The Formation of the Uzbek Nation-State: A Study in Transition

The Formation of the Uzbek Nation-State: A Study in Transition

by Anita Sengupta

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Overview

Within one century the Uzbek state was formed twice: once when it was 'created' as the Soviet Socialist Republic of Uzbekistan in the post revolution period and then again when it was reborn as the sovereign Uzbek Republic after the dissolution of the Soviet Union. The Formation of the Uzbek Nation-State: A Study in Transition examines the process of nation-state formation in Central Asia, providing a detailed and insightful look at the transitions the Uzbek state has undergone in governance, politics and culture, and the problems it has confronted. Author Anita Sengupta pays particularly close attention to the social construction of the cultural elements that are so often the basis for deliniation of territorial boundaries, and the relationship between political and cultural factors in the Uzbek state. Compelling and persuasive, The Formation of the Uzbek Nation-State challenges traditional theories about the formation of nation-states to confront the long-term transitions that shape cultures and governments.

Product Details

ISBN-13: 9780739106181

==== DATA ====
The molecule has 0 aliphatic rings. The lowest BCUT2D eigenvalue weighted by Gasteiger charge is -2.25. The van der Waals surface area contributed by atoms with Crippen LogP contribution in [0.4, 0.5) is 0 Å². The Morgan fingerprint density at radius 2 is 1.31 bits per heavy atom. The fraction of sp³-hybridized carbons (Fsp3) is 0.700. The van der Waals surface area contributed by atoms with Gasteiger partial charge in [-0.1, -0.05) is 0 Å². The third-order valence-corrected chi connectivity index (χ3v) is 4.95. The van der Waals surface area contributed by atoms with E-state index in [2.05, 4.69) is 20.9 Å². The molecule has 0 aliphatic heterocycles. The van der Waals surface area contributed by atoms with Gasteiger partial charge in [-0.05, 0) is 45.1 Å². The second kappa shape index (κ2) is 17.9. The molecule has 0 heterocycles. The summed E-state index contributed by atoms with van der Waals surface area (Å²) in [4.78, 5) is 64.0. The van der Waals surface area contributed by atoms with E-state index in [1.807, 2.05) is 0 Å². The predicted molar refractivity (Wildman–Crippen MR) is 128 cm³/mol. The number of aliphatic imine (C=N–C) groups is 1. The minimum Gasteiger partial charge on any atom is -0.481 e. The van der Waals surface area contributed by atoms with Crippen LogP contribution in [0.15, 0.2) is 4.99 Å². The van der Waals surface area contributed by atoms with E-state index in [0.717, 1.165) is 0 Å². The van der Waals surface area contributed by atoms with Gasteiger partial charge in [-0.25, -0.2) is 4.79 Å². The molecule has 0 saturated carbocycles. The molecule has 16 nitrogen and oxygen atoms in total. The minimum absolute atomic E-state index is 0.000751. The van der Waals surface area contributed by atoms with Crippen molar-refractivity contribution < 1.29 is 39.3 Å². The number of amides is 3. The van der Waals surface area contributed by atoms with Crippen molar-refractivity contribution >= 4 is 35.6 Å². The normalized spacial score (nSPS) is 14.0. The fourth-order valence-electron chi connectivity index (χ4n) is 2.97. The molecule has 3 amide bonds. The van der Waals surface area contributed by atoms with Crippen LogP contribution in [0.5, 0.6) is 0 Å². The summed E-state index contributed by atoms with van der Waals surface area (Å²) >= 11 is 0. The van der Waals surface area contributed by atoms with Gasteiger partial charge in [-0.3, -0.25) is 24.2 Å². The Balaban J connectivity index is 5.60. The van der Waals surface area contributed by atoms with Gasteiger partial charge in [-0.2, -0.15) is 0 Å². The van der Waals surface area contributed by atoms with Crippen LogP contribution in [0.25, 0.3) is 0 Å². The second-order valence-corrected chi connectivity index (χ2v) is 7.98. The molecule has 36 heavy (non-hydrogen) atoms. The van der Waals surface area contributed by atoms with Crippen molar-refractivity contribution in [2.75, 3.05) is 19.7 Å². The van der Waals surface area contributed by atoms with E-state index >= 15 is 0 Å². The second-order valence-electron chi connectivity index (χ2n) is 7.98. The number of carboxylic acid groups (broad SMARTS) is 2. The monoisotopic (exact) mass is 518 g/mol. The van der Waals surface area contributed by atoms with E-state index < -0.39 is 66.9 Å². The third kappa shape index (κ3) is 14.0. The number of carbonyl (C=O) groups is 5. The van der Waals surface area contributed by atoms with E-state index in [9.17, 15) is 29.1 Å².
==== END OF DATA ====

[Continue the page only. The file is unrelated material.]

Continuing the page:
Publisher: Lexington Books
Publication date: 09/24/2003
Edition description: New Edition
Pages: 368
Product dimensions: 6.22(w) x 9.28(h) x 1.23(d)

About the Author

Dr. Anita Sengupta is a Fellow at the Maulana Abul Kalam Azad Institute of Asian Studies, and has been working in the area of State Formation in Central Asia since 1993.

Table of Contents

Chapter 1 On Problematizing the Formation of the Uzbek Nation-State Chapter 2 Beyond Boundaries: Identities in Pre-Soviet Central Asia Chapter 3 Defined Frontiers: Delimitation of Boundaries and the Formation of the Uzbek State Chapter 4 The Making of a Linguistic Identity: Language and the Uzbek State Chapter 5 The Making of a Religious Identity: Islam and the Uzbek State Chapter 6 Negotiating Transitions I: History, Myths, and Symbols Chapter 7 Negotiating Transitions II: Ecology, Minorities, and Gender

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